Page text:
Once again a superb actress is the center of attention, the stunningly beautiful Emmanule Béart. Young Neily begins a fairytale romance with hotelier Paul Prieur (François Cluzet). They marry, have a happy child and live a glorious life running the hotel, which is on a sunny vacation-spot lake. The dream comes crashing down when Paul becomes unreasonably jealous over an imagined flirtation between Neily and Martineau (Marc Lavoine), a handsome local mechanic. The jealousy becomes so all-consuming that Paul literally loses his mind, tormented by visions of his highly desirable wife betraying him. The irrational fears soon become a self-fulfilling prophecy. When Neily loses her sense of humor about his constant accusations, he just becomes more certain that she’s cheating on him. There’s no relief as their relationship spins out of control.

Chabrol is totally in control, with a universal story of the corrosive nature of jealousy. It’s the sad old tale — the fact that Neily is attractive in itself convinces Paul that she cannot be faithful to him. Paul imagines things that don’t occur. The mania progresses through stages until his persecution reaches madman-level severity. It’s punishing to witness. None of the horror seems necessary.

Emmanuelle Béart and François Cluzet turn in flawless performances, with Béart especially noteworthy. Although saying so risks falling into Paul’s trap regarding attractive women, she sometimes seems too beautiful to be such a good actress, something even more apparent in Rivette’s La belle noiseuse. Neily is sincere and honest and Paul is at first genuinely deserving. They begin with a positive worldview that seems heavenly. To see them suffer is a real ordeal.

Chabrol makes excellent use of the small hotel set on the edge of a beautiful lake. As in his best movies his direction skirts Hitchcockian suspense tricks and simply bears down on the characters, pulling us into the movie. The disc extras are important with this show, especially Chabrol’s interview in which he explains his reasons for resolving an unfinised projet maudit years after its director’s death. Clouzot’s breakdown is still a mystery , although the problem seems to be that he was frustrated by the expressive limitations of film form. Chabrol brings the story back down to its pessimistic essentials.

 


 

Arrow Video’s Blu-ray of Lies and Deceit: Five Films by Claude Chabrol is a pleasing selection of titles that shows both the variety of Chabrol’s work and also how they are united by his consistent attitude and approach. All that is missing is one of his more radical attempts at revitalizing other forms, like his 1990 Dr. M — and they often aren’t as successful as these finely tuned mysteries.

The shows come from the same source (MK2) and are in impeccable condition. Madame Bovary, Betty and L’enfer are new 4K restorations. All are in lossless mono save for L’enfer, which has a stereophonic track as well.

The full list of extras is below. Arrow has made an excellent choice of scholars and critics to analyze the films, and each show has archival input from Chabrol himself.

Interested in more Chabrol?  Criterion has his early Le Beau Serge and Les cousins out on Blu-ray. I’m partial to some of his odd-titles-out, which really need remastering: Les Bonnes Femmes, Violette Noizère, The Nada Gang and the devastating Story of Women, also with Isabelle Huppert.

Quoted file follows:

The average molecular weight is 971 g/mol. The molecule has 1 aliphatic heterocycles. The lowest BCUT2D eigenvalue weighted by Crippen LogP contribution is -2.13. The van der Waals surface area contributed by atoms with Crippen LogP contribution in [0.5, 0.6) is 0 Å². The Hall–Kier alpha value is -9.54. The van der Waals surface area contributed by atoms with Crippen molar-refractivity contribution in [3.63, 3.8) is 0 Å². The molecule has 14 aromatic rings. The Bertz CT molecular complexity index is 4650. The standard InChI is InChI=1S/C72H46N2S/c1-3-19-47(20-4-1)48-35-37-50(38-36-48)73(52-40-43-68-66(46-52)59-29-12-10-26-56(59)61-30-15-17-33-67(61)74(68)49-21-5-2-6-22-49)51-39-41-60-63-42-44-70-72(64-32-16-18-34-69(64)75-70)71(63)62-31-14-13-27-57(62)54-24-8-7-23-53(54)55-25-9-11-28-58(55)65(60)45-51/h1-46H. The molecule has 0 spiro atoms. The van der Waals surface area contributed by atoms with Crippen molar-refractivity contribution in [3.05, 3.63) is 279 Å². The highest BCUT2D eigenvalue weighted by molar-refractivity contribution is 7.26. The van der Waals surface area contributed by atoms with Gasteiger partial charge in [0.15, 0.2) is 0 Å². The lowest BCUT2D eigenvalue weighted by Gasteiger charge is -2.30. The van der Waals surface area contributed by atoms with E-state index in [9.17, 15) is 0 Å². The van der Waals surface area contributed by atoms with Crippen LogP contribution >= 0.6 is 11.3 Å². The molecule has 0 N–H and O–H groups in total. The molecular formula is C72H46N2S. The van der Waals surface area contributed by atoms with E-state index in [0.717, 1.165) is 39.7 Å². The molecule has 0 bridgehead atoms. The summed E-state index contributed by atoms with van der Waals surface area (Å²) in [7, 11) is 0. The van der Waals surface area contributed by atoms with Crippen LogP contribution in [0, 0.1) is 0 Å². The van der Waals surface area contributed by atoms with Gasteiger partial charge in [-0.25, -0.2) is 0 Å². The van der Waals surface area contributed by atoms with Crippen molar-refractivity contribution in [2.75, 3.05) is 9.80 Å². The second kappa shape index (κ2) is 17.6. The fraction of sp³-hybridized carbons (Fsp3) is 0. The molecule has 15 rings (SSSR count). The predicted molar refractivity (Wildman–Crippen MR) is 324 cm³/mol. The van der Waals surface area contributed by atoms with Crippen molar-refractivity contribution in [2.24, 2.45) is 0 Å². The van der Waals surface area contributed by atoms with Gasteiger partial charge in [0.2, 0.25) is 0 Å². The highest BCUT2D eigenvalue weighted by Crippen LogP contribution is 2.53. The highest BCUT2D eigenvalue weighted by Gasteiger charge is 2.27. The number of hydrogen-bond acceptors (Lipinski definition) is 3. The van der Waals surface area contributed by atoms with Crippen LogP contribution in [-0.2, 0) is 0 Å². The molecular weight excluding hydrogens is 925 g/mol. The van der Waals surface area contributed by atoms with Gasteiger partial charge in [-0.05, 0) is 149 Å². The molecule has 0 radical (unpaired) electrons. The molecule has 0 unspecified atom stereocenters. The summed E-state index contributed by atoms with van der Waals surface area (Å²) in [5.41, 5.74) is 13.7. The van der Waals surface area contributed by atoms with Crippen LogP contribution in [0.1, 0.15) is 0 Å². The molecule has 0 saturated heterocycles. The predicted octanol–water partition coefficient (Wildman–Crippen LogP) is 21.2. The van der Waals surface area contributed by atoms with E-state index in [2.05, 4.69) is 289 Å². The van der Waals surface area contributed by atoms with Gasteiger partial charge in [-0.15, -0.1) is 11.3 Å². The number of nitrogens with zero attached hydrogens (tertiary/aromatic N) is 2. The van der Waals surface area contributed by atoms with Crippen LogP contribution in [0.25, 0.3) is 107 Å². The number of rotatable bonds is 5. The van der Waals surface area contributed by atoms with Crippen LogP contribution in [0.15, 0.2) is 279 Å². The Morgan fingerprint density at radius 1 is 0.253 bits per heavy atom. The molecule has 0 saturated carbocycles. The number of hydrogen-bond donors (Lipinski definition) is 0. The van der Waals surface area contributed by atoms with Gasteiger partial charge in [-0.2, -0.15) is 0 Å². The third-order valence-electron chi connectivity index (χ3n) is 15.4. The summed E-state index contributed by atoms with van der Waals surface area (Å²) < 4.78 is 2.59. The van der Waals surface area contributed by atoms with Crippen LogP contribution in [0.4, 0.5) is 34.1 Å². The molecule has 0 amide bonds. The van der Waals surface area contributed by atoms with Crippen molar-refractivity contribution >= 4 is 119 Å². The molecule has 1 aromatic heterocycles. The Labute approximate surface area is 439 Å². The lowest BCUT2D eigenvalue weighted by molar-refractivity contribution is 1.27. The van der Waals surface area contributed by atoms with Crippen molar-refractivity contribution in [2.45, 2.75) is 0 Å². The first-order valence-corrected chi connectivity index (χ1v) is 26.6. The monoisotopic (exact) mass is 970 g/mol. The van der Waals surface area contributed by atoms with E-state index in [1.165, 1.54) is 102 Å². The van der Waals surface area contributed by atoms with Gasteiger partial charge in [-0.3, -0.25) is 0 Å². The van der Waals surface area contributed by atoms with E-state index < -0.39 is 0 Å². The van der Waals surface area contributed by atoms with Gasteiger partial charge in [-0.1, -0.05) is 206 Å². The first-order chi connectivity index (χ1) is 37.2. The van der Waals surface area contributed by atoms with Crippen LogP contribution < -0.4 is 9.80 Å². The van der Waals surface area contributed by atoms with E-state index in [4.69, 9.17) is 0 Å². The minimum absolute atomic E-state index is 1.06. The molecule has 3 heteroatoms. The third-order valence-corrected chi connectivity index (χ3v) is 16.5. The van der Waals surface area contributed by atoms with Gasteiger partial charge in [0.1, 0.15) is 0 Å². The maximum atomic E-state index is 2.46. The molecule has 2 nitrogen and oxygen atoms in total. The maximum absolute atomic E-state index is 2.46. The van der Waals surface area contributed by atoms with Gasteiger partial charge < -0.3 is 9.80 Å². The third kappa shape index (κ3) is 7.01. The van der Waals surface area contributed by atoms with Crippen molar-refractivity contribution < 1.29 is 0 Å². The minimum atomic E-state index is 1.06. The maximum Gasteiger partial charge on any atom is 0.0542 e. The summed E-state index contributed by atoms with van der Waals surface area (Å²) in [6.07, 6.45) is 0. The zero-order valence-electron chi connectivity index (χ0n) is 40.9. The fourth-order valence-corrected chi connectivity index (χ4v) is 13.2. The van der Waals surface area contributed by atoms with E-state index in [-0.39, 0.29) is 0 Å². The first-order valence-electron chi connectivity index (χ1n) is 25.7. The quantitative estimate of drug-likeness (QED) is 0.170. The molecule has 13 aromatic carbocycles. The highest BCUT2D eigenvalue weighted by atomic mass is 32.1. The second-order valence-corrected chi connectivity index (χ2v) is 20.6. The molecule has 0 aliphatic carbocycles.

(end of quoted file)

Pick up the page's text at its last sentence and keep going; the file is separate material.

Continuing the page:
Reviewed by Glenn Erickson


Lies and Deceit: Five Films by Claude Chabrol
Blu-ray rates:
Movies: all Excellent
Video: Excellent
Sound: Excellent
Supplements:
All films:
New Commentaries
Introductions by Joël Magny
All new visual essays and interviews
Select scene commentaries by Claude Chabrol
Theatrical trailers and image galleries.
Disc One: Cop Au Vin (Poulet au vinaigre)
Commentary by Ben Sachs
An Interview with Ian Christie
Claude Chabrol at the BFI, a one hour career discussion onstage at the National Film Theatre in 1994
Claude Chabrol, Jean Poiret & Stephane Audran in conversation, an archival Swiss TV episode
Disc Two: Inspector Lavardin (Inspecteur Lavardin)
Commentary by Ben Sachs
Why Chabrol? with film critic Sam Wigley
Disc Three: Madame Bovary
Commentary by Kat Ellinger
Imagining Emma: Madame Bovary on screen by Pamela Hutchinson
Disc Four: Betty
Commentary by Kat Ellinger
Betty, from Simenon to Chabrol by Ginette Vincendeau
An Interview with Ros Schwartz, the translator of the Georges Simenon novel
Disc Five: L’enfer (Torment)
Commentary by Alexandra Heller Nicholas and Josh Nelson
On Henri Georges Clouzot, an archival interview in which Claude Chabrol talks about taking on Henri Georges Clouzot’s abandoned L’enfer project
An Interview with Marin Karmitz, Chabrol’s most frequent producer
Fully illustrated 80-page collector’s booklet with essays by Martyn Conterio, Kat Ellinger, Philip Kemp, and Sam Wigley
Limited edition packaging featuring newly commissioned artwork by Tony Stella.
Deaf and Hearing-impaired Friendly?
YES; Subtitles: English (feature only)
Packaging: One Blu-ray in Keep case
Reviewed:
March 7, 2022
(6680chab)CINESAVANT

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About Glenn Erickson

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Glenn Erickson left a small town for UCLA film school, where his spooky student movie about a haunted window landed him a job on the CLOSE ENCOUNTERS effects crew. He’s a writer and a film editor experienced in features, TV commercials, Cannon movie trailers, special montages and disc docus. But he’s most proud of finding the lost ending for a famous film noir, that few people knew was missing. Glenn is grateful for Trailers From Hell’s generous offer of a guest reviewing haven for CineSavant.